155: Norton has joined Morini in Turin, sleeping in his guest room. A thunderclap wakes her up, whether real or in her dream she doesn’t know. She thinks she sees Morini and his wheelchair silhouetted at the end of the hallway, but then she realizes that she actually sees Morini in the sitting room with his back to her and his wheelchair in the hallway. She wakes and goes to Morini’s room to find him sleeping. She’s very upset and insists that what she had seen in her dream was real. She seems especially upset that his back was to her (recall Morini’s very early dream, in which he’s afraid to turn around to face the woman looking at him from behind). After hashing the dream out with Morini, she finally lets it go and laughs it off. This dream, with its components of uncertainty as to what actually took place and how much of it took place within the dream and how much without (the thunderclap), reminds me of Morini’s blind spell earlier in the book that I recorded as somewhat dreamlike and as possibly in fact (though not explicitly described as) a dream.

EDIT: I highly recommend you read Daryl’s catalog of dream motifs and concepts over at Infinite Zombies.–Matt

Week 3: Pages 102–159

This week brings us to the end of The Part About the Critics. I’ll be a little sad to see them go. We pick up with the end of El Cerdo’s story about meeting Archimboldi in the Mexico City hotel. Archimboldi tells El Cerdo that he’s flying to Hermosillo, seek Sonora, and going to Santa Teresa. The state of Sonora shares most of its US border with the state of Arizona. Even though we know that Santa Teresa is a fictionalized version of Ciudad Juárez, Bolaño has relocated the city from the state of Chihuahua (just across the border from El Paso, Texas) to Sonora.

Ciudad Juárez / Santa Teresa is the location of the series of murders profiled later in The Part About the Crimes, but the real Juárez is still wracked by violence and death. Just this past weekend, the state government moved from the city of Chihuahua to Juárez to try to better combat the near-constant crime. Last fall, Juárez’s high murder rate gave it the distinction of being The Deadliest City in the World.

Morini decides not to make the trip to Mexico. He regularly travels around Europe, so his disability is not the issue. He compares his ill health to that of Marcel Schwob, who traveled to the grave of Robert Louis Stevenson in 1901. Schwob was a French writer who idolized the Scottish Stevenson. But:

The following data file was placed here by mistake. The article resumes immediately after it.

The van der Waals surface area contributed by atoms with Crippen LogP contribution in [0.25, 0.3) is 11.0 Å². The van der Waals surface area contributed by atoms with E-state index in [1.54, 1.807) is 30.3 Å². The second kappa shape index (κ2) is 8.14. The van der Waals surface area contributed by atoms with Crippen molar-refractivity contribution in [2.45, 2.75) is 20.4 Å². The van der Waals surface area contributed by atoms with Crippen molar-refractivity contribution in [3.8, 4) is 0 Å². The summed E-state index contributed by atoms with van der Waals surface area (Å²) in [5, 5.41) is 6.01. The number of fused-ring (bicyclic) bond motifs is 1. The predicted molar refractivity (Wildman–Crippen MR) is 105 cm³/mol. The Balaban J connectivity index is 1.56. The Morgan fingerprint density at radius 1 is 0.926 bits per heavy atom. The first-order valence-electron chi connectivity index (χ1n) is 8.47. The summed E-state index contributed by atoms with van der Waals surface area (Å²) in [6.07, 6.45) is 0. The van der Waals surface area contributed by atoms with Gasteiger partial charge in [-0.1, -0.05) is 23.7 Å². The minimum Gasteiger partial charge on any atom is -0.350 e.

When he got to Samoa, after many hardships, he didn’t visit Stevenson’s grave. Partly because he was too sick, and partly because what’s the point of visiting the grave of someone who hasn’t died? Stevenson—and Schwob owed this simple revelation to his trip—lived inside him.

Morini’s decision proves to be wise. Just as Schwob did not see Stevenson’s grave in Samoa, the critics do not see any trace of Archimboldi in Mexico. Morini has had this same revelation about Archimboldi without having to physically seek it out.

Shortly after the critics meet Amalfitano, they learn that he translated an Archimboldi novel (The Endless Rose) into Spanish for an Argentinian publisher in 1974 (p. 116). When the critics ask him what he was doing in Argentina in 1974, Amalfitano said it was “because of the coup in Chile, which had obliged him to choose the path of exile.” Bolaño himself had been born in Chile, moved to Mexico as a teenager, and then moved back to Chile in 1973 to participate in Allende’s revolution. On September 11, 1973, Agosto Pinochet led a coup d’etat against Allende and the Chilean government. Almost all political dissidents, including Bolaño, were rounded up and arrested. The coup of September 11 is the defining event of Roberto Bolaño’s life. Like Amalfitano, he leads a life of exile from that time forward.

“Exile must be a terrible thing, said Norton sympathetically.
“Actually,” said Amalfitano, “now I see it as a natural movement, something that, in its way, helps to abolish fate, or what is generally thought of as fate.”

Next week we discuss The Part About Amalfitano. The whole Part is one 65-page chunk so we’ll try to cover it all in one week. Thanks for sticking around this far.